By Alexa Epitropoulos | firstname.lastname@example.org
As summer reaches its midway point, craft beer fans are seeking out lighter, more refreshing beer options.
It should come as no surprise that session IPAs, which still pack a hop-heavy punch at a lower alcohol percentage, are popular this time of year. American pale ales, which are also frequently on tap at breweries and craft beer bars, are a go-to for those looking for a drinkable beer that still has a complex flavor profile.
Lagers and pilsners – lighter styles that were long considered outcasts or, at best, the wallflowers of the craft beer world – are making a comeback in a big way this summer.
For proof, look no further than Alexandria’s Port City Brewing Co., which launched its own lager series earlier this year. This lighter offering is produced in smaller batches than Port City’s staples, allowing it to experiment with seasonal flavors.
“We can do these fun projects that we’re not used to brewing on the very large scale,” said Chris Van Orden, Port City’s manager of marketing and beer strategy. “It’s a fun thing for us and our brewers are excited.” So far, Port City has released Athree varieties of the lager: Helles, a classic German-style blonde lager, Oscura, a Mexican-style dark lager, and, for the summer, a German pilsner.
The newfound popularity of lagers and pilsners represents a shift from the last few years, when IPAs ruled summer beer lists. IPAs, Van Orden says, aren’t necessarily going anywhere, but people are seeking more variety.
“I think people are appreciating more styles of beer, which is a good thing,” Van Orden said. “We make lots of beers – there will always be IPAs. IPAs will always be a popular style, but there will be different types.”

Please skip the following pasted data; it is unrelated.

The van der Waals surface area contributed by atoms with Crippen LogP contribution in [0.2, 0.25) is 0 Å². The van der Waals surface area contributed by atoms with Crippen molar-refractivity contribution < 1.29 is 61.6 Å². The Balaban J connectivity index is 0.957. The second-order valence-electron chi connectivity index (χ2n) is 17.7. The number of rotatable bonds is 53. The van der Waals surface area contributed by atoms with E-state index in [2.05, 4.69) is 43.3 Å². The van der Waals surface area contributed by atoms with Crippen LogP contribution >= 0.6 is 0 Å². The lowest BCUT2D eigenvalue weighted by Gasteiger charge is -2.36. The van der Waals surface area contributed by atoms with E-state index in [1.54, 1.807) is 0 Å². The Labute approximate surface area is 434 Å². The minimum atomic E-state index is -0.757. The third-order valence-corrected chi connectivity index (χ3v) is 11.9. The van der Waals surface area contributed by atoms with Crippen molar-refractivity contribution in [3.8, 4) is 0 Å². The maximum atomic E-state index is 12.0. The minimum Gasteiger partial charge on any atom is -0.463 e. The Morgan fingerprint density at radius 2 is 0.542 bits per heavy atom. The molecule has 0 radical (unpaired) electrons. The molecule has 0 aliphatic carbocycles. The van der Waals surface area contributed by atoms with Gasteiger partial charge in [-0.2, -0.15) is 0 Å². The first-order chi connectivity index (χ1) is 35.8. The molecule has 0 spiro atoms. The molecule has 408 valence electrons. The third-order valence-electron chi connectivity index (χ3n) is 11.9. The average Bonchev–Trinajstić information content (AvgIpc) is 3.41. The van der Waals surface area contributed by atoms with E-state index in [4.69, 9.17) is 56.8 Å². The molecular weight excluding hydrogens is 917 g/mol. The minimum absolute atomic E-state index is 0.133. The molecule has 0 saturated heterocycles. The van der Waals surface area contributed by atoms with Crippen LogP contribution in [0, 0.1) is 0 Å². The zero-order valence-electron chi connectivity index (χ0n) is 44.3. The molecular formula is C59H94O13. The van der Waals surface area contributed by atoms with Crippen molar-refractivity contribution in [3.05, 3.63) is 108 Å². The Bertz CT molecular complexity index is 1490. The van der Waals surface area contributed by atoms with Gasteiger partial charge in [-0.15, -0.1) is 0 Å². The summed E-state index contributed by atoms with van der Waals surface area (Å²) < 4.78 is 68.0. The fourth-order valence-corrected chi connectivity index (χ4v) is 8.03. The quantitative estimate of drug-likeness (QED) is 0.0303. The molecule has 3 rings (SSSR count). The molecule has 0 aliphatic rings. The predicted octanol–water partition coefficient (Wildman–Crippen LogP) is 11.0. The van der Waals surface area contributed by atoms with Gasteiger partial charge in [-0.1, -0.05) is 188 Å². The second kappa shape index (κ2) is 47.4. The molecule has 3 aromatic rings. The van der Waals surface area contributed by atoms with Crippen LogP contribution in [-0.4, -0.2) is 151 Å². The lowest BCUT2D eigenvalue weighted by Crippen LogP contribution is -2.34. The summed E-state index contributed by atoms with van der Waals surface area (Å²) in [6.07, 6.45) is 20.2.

So, what are lagers and pilsners? Lagers, which originally hail from Germany, are
beers that mature in cold storage. That’s because lagers, in order to be classified as such, must use lager yeast, which works through the beer from bottom to top and thrives in cold temperatures.
Pilsners are a subset of the lager family and were named after Pilsen, a city in Bohemia, which is now the Czech Republic. Although pilsners and lagers offer different flavors, both have a similar end result: a clean and crisp-tasting beer.
Port City isn’t the only Northern Virginia brewery to participate in the lager revival.
Portner Brewhouse has its flagship Hofbrau Pilsner and a Vienna Cabinet Lager, both based on original recipes from the Robert Portner Brewing Co. Caboose Brewing Co. in
Vienna has a Wasser Bohemian Pilsner on tap, while regional brewery Devil’s Backbone Brewing Co. distributes its Vienna Lager widely across the commonwealth and has a number of other lager varities, including pilsner Call me Pilsmael and lager Evergreen Rye, available at its taproom in Roseland, Virginia.
Fans of hoppy beer will still be able to find plenty of IPAs on tap, however. Citrusy IPAs are retaining their popularity this summer, taking a cue from the ever-popular Citradelic Tangerine IPA from New Belgium Brewing Co. and Grapefruit Sculpin from Ballast Point Brewing Co.
Port City is also releasing its Integral IPA, a lighter, more aromatic IPA, on Friday. That beer will be available on tap throughout the summer and will also reemerge from time to time, Van Orden said.
What should craft beer fans expect as the summer goes on? Lagers won’t be the only German beer style widely available.
Kolsches, a light-colored ale (ales are fermented with yeast that works from the top down and stored in warmer conditions), are showing up on regional tap lists as Oktoberfest approaches.
Curious beer drinkers can taste test these distinctly German beers at a number of nearby institutions. Mad Fox Brewing Co. in Falls Church offers a Kellerbier Kolsch, a past winner at Great American Beer Fest, while Bad Wolf Brewing Co. in Manassas, Virginia offers the Liger Kolsch.
Heritage Brewing Co., which has locations at Market Common in Arlington and Manassas, also offers a kolsch in its taproom.